Ask Your Question

Angie's List Answers is the trusted spot to ask home improvement and health questions and get answers from service companies, health providers and consumers. For ratings and reviews on companies in your area, search Angie's List.

 
 
or
Submit
Top 30 Days Experts
Rank Leader Points*
1 kstreett 240
2 Guest_9020487 110
3 Guest_9190926 105
4 GoldenKid 100
5 ahowell 95
6 KnowledgeBase 95
7 skbloom 80
8 Guest_98024861 70
9 Guest_9311297 70
10 Guest_9400529 70

*Updates every 4 hours

Browse Projects By Category

Question DetailsAsked on 5/28/2017

is it possible to lay plastic decking over a current wood deck?

Is it possible to lay plastic resin boards (Mfg name of product?) over/on top of the floor boards of the current deck boards? The deck is wood that I have now but hoping someone has tried this process with success. I've been told you can do this with linoleum tile or rolls internally for inside homes but can't imagine it wouldn't lift up eventually on the ends. However with the wood deck currently secured very well I am just trying to find out if this process has ever been done seems to me the long term maintenance would be substantially less and cost effective. Thank you. Your answers and guidance are appreciated.

Do you have the same question? Follow this Question


1 Answer

0
Votes

Indoors yes - it does not (hopefully) rain indoors.


Outdoors - sorry - I guess you might get away with it for some years with ground-contact rated decking, but in that case you would probalby not be wanting to overlay it unless it is very old - though you can retreat it yourself.


But the big problem with this is the overlay decking lets water through between the planks, which will then pool on the underlying planks and run in between the plastic and the top of the existing wood decking, leaving the wood saturated for long periods of time - an invitation to rot. I would expect your existing deck boards (and possilby tops of joists too) to start showing serious mildew and rot in about a year or less if untreated, maybe a few years if normal lightly treated wood, maybe 5-10 years if fully ground-contact 0.5 or 0.6 lb/cf pressure treated - give or take a bunch depending on local climate, etc. In Tucson or LA you might totally get away with it, in Maine or Mobile or Miami I would expect disasterous effects in short order.


One other consideration - unless you angled the new decking relative to the old, you might have some unsupported edges (at the old deck board gaps) and some warping due to uneven existing boards - and I am sure this would lead the synthetic board manufacturer to void your warranty, if you put any trust in that anyway.


If you are putting Trex or equal down at about $8-15/SF for the material alone and another say $4-8/SF for the installation, the probably around $2-4/SF (depending on local disposal costs) to remove the old decking is not that major a cost, to do the job right.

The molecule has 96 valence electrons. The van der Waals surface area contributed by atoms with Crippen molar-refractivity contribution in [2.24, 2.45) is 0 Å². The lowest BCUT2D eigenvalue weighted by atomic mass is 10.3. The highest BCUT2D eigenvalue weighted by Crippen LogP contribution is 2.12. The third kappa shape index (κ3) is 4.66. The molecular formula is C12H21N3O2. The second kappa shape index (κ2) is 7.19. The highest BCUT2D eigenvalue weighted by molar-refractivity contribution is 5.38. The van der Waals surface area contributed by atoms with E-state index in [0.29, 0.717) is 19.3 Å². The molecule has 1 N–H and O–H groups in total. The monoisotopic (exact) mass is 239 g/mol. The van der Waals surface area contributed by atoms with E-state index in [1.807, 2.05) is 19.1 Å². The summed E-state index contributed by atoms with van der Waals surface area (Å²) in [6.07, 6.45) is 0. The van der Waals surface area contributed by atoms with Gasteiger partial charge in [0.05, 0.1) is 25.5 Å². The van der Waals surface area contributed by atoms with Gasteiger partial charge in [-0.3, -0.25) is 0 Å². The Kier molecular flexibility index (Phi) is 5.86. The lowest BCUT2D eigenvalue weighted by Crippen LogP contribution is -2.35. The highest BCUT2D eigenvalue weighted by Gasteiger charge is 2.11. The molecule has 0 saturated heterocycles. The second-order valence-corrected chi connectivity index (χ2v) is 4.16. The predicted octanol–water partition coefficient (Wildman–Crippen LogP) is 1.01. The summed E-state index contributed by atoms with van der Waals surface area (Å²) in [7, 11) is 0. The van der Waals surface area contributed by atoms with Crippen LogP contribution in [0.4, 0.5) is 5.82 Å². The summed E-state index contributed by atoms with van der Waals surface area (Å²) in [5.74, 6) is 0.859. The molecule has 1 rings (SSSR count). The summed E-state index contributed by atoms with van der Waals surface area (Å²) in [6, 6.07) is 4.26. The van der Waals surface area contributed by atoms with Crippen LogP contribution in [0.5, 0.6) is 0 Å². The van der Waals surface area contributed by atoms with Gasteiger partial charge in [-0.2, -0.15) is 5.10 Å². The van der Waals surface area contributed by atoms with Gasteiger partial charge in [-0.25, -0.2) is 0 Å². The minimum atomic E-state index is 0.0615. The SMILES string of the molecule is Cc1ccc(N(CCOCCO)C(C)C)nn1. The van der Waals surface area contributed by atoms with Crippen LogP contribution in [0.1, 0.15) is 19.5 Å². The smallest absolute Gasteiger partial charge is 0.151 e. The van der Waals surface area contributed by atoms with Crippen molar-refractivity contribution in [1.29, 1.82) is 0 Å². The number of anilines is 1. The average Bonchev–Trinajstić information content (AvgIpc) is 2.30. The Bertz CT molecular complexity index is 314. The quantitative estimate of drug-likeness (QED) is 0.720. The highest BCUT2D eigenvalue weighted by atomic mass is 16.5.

Note many manufacturers have a hidden interlocking tiedown system which uses metal clips or rails to fasten the decking, which holds it up a bit off the supporting wood - so in that case only the rails or clips would be contacting the existing deck, leaving at least a thin air space between it and the overlay - which should certainly help and make it more like the existing contact between current deck boards and joists - but would still have strips on the top of the old decking under the rails which could stay wetter, so while that is probably an improvement probably not an optimal solution. Plus if the connectors/rails are not stainless they would likely corrode a lot quicker than normal.


Bear in mind - if you are getting rid of the current decking then presumably it is well into its life so has maybe 2 to max 10 years before it becomes a fungal farm, and you presumably hope the new plastic/composite decking will last 20-30 years minimum - so what will you do when the old decking is rotting out - take up the plastic decking and the old wood, then put the plastic back down ? I think that is not the maintenance situation you are looking for - so I would take up the old now if it is past rehab or if you want to eliminate the restaining / recoating hassles.


Or go with my solution (subject to some if's if small kids will be crawling on it, because of the treated wood splinter issue - they fester up pretty badly, like cedar) - go with ground-contact rated treated wood and pressure wash with deck cleaners every few years as needed if you don't like the graying, and retreat it every 10-30 years as needed depending on your environment. (Mine is just over 30 years old and at the point where I will be thoroughly cleaning and pressure washing it and retreating it for the first time, in a moderate summer and severe winter climate).

Answered 1 year ago by LCD




Related Questions


Terms Of Use
|
Privacy Policy